The Office of the Comptroller of the Currency (OCC) therefore moved to issue a Fintech charter for more limited monetary activities that still contain some level of trust, like USDc where the ‘converter’ is in a fiduciary position, so for such centralized stables there probably will have to be eventually you’d think a government guarantee which thus means regulations.
That Fintech charter however has been clogged up in courts with that whole ‘finance but not banks’ industry sort of in limbo as established banks maneuver to delay or slow down disruption.
As it happens Biden seems to be an anti-innovation president, so GeeGee seems to be taking advantage of the slow moving proper legal system to engage in effectively witchery.
Banks are exempt from SEC authority with the Securities Act 1933 exempting them from all the restrictions in regards to investment prohibitions or fundraisings.
Back in 1933, there was no Fintech, so Congress did not consider whether to exempt them. Yet technically by the law, if not exempt then GeeGee. However, where the spirit of the law is concerned, these are both banks and are not banks so it is for Congress to decide whether SEC has authority over them or OCC or some Fintech regulator.
GeeGee has said as much, but presumably he doesn’t expect to stay as chair long so he’s doing his best to reveal that incompetence at the bureaucracy.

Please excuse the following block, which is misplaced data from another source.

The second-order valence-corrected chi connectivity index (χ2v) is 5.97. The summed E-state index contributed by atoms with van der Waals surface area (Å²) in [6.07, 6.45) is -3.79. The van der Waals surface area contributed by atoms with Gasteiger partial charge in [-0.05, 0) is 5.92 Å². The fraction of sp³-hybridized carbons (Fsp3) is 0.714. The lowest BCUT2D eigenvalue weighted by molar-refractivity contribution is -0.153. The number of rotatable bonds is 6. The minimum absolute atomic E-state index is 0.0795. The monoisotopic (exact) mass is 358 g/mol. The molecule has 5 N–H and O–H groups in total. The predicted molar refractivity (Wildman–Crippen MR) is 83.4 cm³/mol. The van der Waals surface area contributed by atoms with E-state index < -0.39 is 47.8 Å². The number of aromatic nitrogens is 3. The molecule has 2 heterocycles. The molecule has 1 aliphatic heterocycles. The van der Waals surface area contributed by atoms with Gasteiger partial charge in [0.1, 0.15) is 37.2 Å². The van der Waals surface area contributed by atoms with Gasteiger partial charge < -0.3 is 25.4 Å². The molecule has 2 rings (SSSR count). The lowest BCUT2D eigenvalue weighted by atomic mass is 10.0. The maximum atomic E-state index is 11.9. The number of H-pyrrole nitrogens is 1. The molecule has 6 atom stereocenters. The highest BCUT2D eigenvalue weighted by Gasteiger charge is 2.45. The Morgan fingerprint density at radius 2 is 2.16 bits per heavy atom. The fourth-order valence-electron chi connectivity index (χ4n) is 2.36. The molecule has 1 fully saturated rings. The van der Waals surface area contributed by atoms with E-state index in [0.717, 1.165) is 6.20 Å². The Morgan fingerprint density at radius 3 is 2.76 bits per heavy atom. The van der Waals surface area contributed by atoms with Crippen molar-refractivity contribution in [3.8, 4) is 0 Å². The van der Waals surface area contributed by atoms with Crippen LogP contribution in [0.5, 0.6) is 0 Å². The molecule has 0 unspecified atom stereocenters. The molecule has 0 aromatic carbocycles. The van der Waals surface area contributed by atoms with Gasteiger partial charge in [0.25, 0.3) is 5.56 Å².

That gives an opening to Europe and London which itself has to consider whether euro tokens or pounds that has a centralized custodian or ‘converter’ should be gov guaranteed up to a certain amount like bank deposits or otherwise and how they should be regulated to try and address that position of trust of the converter.
Where this space is concerned, we have all the DAI and the sEUR or nowadays even cCHF and all them other algorithmic stables which don’t quite need trust and thus don’t need regulation because there isn’t a position that can abuse such trust.
The only reasonable regulations you can have there is ‘ensure the code doesn’t have bugs,’ but that’s a bit impossible and the only way we’ve found how to reach the maximum level of ensurance is to start small and see if anyone takes the ‘bounty’ of ‘deposited’ funds in the smart contract.
Overall however where cryptos are concerned these are good ‘problems’ to have because it gives us an opportunity to update the laws and make them more fit for a digital age, as well as makes crypto more comfortable for grandma where centralized entities are concerned.
Where decentralized entities are concerned, they replace a huge chunk of trust or fiduciary positions which is the whole base of all these laws and regulations, so if there should be any regulations at all and what sort can only be accepted after a legitimate process through Congress or other law making bodies in line with national constitutions.
In its absence, there’s far too much at stake for one bureaucrat or one bureaucratic entity to determine the shape or direction of the entire global economy with any such claim probably not recognized by coders.
So it’s all actually good news for bitcoin with it to be seen now just how much that Austrian school of economics still has to teach us as bitcoin hits a new high in five months.